Two positions in project DURIN available (deadline passed)
New project Durin studies the role of dwarf shrubs in our ecosystems; from species interactions to ecosystems responses and feedbacks across scales.
Dwarf-shrubs (Ericaceae) are a dominant plant functional group across the boreal, arctic, and alpine biomes, where they play important roles for biodiversity, ecology and ecosystem functioning.
DURIN will explore the role of dwarf-shrubs in climate responses and feedbacks across biomes and habitats, integrating plant physiology, ecology, ecosystem, and climate science. Using distributed observational systems, field experiments, and growth chamber studies; we will obtain fundamental knowledge on how climate change directly and indirectly affects this important plant functional group, and it’s ecosystem functions and services. This improved process understanding will be integrated in land surface and earth system models to understand the role and contribution of dwarf-shrubs in the feedbacks from terrestrial vegetation to the climate system.
Sounds interesting? We are hiring PhD and a Postdoc to work with us!
The PhD Research Fellow will be working within WP3 (Ecosystem functioning). This WP uses field and controlled-environment experiments to study the impact of climate, and open vs. forested habitats in different environments (alpine, arctic coastal), along with the role of variation in plant functional traits and ericoid mycorrhiza association, on ecosystem functioning, focusing on carbon (C stocks and dynamics, growth, and decomposition).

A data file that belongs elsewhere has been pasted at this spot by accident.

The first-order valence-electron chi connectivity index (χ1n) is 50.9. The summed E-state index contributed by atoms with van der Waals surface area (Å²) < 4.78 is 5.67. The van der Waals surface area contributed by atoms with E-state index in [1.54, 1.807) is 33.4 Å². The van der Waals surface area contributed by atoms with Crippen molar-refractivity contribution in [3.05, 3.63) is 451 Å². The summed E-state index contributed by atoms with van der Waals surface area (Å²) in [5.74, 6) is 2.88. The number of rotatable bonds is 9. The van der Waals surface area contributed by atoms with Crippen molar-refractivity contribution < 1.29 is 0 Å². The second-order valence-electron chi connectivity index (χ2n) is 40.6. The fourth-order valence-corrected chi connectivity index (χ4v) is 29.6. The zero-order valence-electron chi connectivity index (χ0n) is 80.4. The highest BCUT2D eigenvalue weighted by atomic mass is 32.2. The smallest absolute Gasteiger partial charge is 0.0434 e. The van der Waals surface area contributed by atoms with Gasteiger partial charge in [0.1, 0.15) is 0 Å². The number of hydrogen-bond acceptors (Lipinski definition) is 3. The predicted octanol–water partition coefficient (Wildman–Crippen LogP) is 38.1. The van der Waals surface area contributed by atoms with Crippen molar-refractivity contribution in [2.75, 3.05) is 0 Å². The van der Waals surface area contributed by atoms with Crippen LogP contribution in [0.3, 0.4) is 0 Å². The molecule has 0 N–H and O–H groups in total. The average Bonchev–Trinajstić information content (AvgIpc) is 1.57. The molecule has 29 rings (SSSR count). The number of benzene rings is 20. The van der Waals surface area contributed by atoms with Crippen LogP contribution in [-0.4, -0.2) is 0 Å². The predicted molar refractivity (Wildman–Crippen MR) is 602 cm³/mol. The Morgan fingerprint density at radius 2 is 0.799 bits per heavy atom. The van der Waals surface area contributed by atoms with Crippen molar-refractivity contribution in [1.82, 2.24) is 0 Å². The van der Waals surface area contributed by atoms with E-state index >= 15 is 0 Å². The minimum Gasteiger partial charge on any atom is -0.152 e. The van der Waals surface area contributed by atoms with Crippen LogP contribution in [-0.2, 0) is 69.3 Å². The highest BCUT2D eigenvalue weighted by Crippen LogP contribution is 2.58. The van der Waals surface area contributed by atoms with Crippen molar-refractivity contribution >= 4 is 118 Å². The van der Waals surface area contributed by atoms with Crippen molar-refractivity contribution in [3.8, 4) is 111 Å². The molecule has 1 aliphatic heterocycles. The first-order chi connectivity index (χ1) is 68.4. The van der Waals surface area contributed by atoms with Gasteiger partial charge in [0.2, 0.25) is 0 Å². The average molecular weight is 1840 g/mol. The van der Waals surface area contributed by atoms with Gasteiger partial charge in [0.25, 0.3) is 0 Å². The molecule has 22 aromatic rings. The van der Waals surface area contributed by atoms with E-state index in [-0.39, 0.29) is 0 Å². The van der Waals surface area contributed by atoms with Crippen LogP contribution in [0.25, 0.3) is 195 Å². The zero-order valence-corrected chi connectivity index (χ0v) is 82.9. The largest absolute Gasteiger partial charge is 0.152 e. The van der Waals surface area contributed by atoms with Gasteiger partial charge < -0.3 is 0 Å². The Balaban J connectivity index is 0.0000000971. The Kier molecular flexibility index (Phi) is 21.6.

The Postdoctoral Research Fellow will be working within WP2 (Species interactions), focussing on plant-mycorrhizal interactions. The position includes analysis of diversity and distribution dwarf shrub-fungal associations using DNA metabarcoding techniques, and investigation of ErM contributions to carbon dynamics by assessing decomposition processes using ingrowth bags and mycelial production via ergosterol measurements.